I would estimate that about one in three patients in our clinic report listening problems that are not supported by pure tone and speech in quiet results. These patients are having difficulty at home and at work. Often these patients will show a surprising amount of difficulty on tests of degraded speech or temporal processing ability. We also see many patients with noteworthy cognitive problems that are unknown by the referring physician.
As you have noted at numerous seminars and in your text on the subject, rehabilitation must be based on the specific area of problem. If the problem is not identified, therapy cannot be guided.
As a final thought, the Mayo Clinic paper that you and I were recently discussing has shown that speech in quiet and pure tone results are not correlated with all-incident dementia. Instead, these researchers showed that listening problems (APD) are the variable of interest.
5. What is your view about present day diagnostics in audiology?
I do not understand how we ever decided that home-based care was a good idea for our patients. If we are to abandon over 50+ years of medical/audiology research and systematic meta-analyses of data medically/socially/educationally/vocationally-based positive outcomes are sure to be jeopardized.
Further such home-based diagnosis and care will place audiologists in the “after the fact” care business when patients with unfavorably-altered brains, cognitive, vocational, educational and/or psychological problems show up at the clinic after years of misguided home care.
6. Ron, you have mentioned “home based diagnostics” – please explain more about the term.
As you know, in In March of 2017, the Over-the-Counter Hearing Aid bills were introduced in the U.S. House of Representatives and Senate, and were incorporated into the FDA Reauthorization Act of 2017. Since October 17, 2022 these devices have been legally marketed to patients. There is no requirement in this law for contact with an audiologist.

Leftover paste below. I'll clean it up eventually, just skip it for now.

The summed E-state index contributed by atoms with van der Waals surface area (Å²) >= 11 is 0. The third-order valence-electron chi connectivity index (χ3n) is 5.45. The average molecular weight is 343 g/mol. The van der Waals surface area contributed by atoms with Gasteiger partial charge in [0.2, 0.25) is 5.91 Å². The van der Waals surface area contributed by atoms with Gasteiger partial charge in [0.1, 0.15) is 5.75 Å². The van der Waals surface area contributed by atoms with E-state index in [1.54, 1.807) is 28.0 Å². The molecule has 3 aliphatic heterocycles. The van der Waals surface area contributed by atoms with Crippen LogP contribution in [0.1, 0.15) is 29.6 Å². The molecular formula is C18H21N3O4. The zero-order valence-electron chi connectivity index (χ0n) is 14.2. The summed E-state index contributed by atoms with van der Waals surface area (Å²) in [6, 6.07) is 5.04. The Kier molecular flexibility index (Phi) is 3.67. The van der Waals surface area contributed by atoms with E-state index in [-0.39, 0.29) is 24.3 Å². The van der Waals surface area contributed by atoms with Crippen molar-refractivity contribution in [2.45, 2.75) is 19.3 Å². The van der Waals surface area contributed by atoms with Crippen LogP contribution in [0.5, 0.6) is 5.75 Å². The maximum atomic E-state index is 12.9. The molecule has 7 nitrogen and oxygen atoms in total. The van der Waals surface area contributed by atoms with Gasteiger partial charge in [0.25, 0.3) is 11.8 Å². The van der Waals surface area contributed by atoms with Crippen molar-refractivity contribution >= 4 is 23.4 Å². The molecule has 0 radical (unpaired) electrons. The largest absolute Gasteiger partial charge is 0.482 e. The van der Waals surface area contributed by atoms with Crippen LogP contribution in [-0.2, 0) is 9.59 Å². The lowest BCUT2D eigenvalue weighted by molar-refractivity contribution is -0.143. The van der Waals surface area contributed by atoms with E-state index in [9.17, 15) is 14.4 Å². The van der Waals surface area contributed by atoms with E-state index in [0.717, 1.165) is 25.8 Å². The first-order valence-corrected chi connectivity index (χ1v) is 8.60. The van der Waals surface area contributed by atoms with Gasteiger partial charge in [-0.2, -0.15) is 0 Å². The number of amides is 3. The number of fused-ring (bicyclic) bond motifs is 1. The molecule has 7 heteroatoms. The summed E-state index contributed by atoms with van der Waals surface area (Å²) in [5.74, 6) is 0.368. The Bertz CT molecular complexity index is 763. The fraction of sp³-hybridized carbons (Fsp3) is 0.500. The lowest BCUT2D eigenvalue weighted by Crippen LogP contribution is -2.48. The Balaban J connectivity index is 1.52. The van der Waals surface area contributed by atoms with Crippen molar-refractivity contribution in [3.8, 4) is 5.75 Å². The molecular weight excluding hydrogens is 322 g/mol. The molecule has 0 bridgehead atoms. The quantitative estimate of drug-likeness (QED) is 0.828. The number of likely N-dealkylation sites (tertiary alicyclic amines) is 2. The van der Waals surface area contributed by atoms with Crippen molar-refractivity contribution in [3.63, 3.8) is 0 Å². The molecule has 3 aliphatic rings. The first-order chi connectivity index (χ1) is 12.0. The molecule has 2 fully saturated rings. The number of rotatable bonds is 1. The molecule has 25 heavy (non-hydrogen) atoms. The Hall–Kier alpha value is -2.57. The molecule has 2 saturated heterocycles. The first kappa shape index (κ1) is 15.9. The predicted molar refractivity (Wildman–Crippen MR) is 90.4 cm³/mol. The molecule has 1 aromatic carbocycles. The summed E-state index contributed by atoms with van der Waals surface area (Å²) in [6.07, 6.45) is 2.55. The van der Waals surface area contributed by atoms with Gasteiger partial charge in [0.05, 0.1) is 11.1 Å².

As such, many have obtained these devices without any diagnostic testing or formal performance verification (hence the term home-based diagnostics).
7. Ron, I know you have always had a keen interest in research, do you think practicing audiologists can be involved in research ?
In my days at University of Arizona, all the audiology professors saw patients on a weekly basis and I worked by their side for nearly 20 years. They all published extensively in addition to doing clinical work. So, when I was out on my own it only seemed natural that I would use my clinical experience to address research questions.
8. What is you view on the future of audiology?
I would say that we have more divergence of opinion going forward than in the past. Again, going back to my days at U of A, it was commonplace to have guest presenters from Mayo Clinic (Darrel Rose and Wayne Olsen), hearing aid industry (Sam Lybarger/Wayne Staab), ANSI (Roger Kasten), and a number of ENT/Otology presenters.
In general, there was a consensus that the current best-science of the day should be employed in clinical practice. Today, home-based diagnostics and care are supported by renowned medical centers and audiology programs and national law. I am unaware of any equivalent home-based diagnostics and care for related professions such as psychology, rehabilitation counselors, school counselors, physical or occupational therapists.
As you know from my previous comments, we as a profession apparently no longer believe that “Best Practices” as detailed by our national organizations are best for all.
—Ron, thank you for your time and important insights to your practice and our field of audiology!